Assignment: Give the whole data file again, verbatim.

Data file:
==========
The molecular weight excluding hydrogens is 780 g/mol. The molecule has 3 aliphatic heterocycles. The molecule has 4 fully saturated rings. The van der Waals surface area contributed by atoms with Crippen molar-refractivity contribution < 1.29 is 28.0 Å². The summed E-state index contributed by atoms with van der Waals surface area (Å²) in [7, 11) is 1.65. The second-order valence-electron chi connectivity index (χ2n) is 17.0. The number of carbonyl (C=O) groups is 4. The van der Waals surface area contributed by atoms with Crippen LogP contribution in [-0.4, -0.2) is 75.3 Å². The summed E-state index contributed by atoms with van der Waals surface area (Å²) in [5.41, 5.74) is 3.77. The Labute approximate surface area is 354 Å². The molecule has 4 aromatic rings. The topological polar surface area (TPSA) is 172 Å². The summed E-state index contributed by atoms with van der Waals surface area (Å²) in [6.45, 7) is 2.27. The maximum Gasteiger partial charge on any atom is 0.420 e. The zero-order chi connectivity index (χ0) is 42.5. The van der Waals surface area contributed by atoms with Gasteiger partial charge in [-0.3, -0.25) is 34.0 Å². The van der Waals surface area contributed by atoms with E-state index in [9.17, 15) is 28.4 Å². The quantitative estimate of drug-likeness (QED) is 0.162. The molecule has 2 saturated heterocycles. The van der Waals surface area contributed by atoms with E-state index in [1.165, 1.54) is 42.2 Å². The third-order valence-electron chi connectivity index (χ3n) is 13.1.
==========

The molecular weight excluding hydrogens is 780 g/mol. The molecule has 3 aliphatic heterocycles. The molecule has 4 fully saturated rings. The van der Waals surface area contributed by atoms with Crippen molar-refractivity contribution < 1.29 is 28.0 Å². The summed E-state index contributed by atoms with van der Waals surface area (Å²) in [7, 11) is 1.65. The second-order valence-electron chi connectivity index (χ2n) is 17.0. The number of carbonyl (C=O) groups is 4. The van der Waals surface area contributed by atoms with Crippen LogP contribution in [-0.4, -0.2) is 75.3 Å². The summed E-state index contributed by atoms with van der Waals surface area (Å²) in [5.41, 5.74) is 3.77. The Labute approximate surface area is 354 Å². The molecule has 4 aromatic rings. The topological polar surface area (TPSA) is 172 Å². The summed E-state index contributed by atoms with van der Waals surface area (Å²) in [6.45, 7) is 2.27. The maximum Gasteiger partial charge on any atom is 0.420 e. The zero-order chi connectivity index (χ0) is 42.5. The van der Waals surface area contributed by atoms with Gasteiger partial charge in [-0.3, -0.25) is 34.0 Å². The van der Waals surface area contributed by atoms with E-state index in [9.17, 15) is 28.4 Å². The quantitative estimate of drug-likeness (QED) is 0.162. The molecule has 2 saturated heterocycles. The van der Waals surface area contributed by atoms with E-state index in [1.165, 1.54) is 42.2 Å². The third-order valence-electron chi connectivity index (χ3n) is 13.1.